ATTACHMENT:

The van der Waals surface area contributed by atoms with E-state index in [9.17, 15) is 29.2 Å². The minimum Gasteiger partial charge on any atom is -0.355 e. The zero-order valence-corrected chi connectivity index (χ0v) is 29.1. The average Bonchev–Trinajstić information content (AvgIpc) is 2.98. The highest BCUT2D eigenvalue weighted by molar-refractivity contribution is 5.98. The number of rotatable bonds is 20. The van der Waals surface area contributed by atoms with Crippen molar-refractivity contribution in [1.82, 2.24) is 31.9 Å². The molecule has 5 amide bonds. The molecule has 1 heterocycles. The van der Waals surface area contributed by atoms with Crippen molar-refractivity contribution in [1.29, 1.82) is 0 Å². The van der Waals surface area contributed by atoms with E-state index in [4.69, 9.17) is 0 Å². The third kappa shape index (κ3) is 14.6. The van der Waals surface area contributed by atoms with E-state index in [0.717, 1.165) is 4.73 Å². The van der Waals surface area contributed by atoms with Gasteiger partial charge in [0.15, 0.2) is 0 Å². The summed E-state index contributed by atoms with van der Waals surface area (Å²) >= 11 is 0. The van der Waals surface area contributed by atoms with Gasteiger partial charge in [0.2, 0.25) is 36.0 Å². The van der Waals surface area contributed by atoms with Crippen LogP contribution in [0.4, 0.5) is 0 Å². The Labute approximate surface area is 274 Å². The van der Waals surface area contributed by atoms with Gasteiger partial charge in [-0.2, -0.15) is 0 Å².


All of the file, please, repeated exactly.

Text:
The van der Waals surface area contributed by atoms with E-state index in [9.17, 15) is 29.2 Å². The minimum Gasteiger partial charge on any atom is -0.355 e. The zero-order valence-corrected chi connectivity index (χ0v) is 29.1. The average Bonchev–Trinajstić information content (AvgIpc) is 2.98. The highest BCUT2D eigenvalue weighted by molar-refractivity contribution is 5.98. The number of rotatable bonds is 20. The van der Waals surface area contributed by atoms with Crippen molar-refractivity contribution in [1.82, 2.24) is 31.9 Å². The molecule has 5 amide bonds. The molecule has 1 heterocycles. The van der Waals surface area contributed by atoms with Crippen molar-refractivity contribution in [1.29, 1.82) is 0 Å². The van der Waals surface area contributed by atoms with E-state index in [4.69, 9.17) is 0 Å². The third kappa shape index (κ3) is 14.6. The van der Waals surface area contributed by atoms with E-state index in [0.717, 1.165) is 4.73 Å². The van der Waals surface area contributed by atoms with Gasteiger partial charge in [0.15, 0.2) is 0 Å². The summed E-state index contributed by atoms with van der Waals surface area (Å²) >= 11 is 0. The van der Waals surface area contributed by atoms with Gasteiger partial charge in [0.2, 0.25) is 36.0 Å². The van der Waals surface area contributed by atoms with Crippen LogP contribution in [0.4, 0.5) is 0 Å². The Labute approximate surface area is 274 Å². The van der Waals surface area contributed by atoms with Gasteiger partial charge in [-0.2, -0.15) is 0 Å².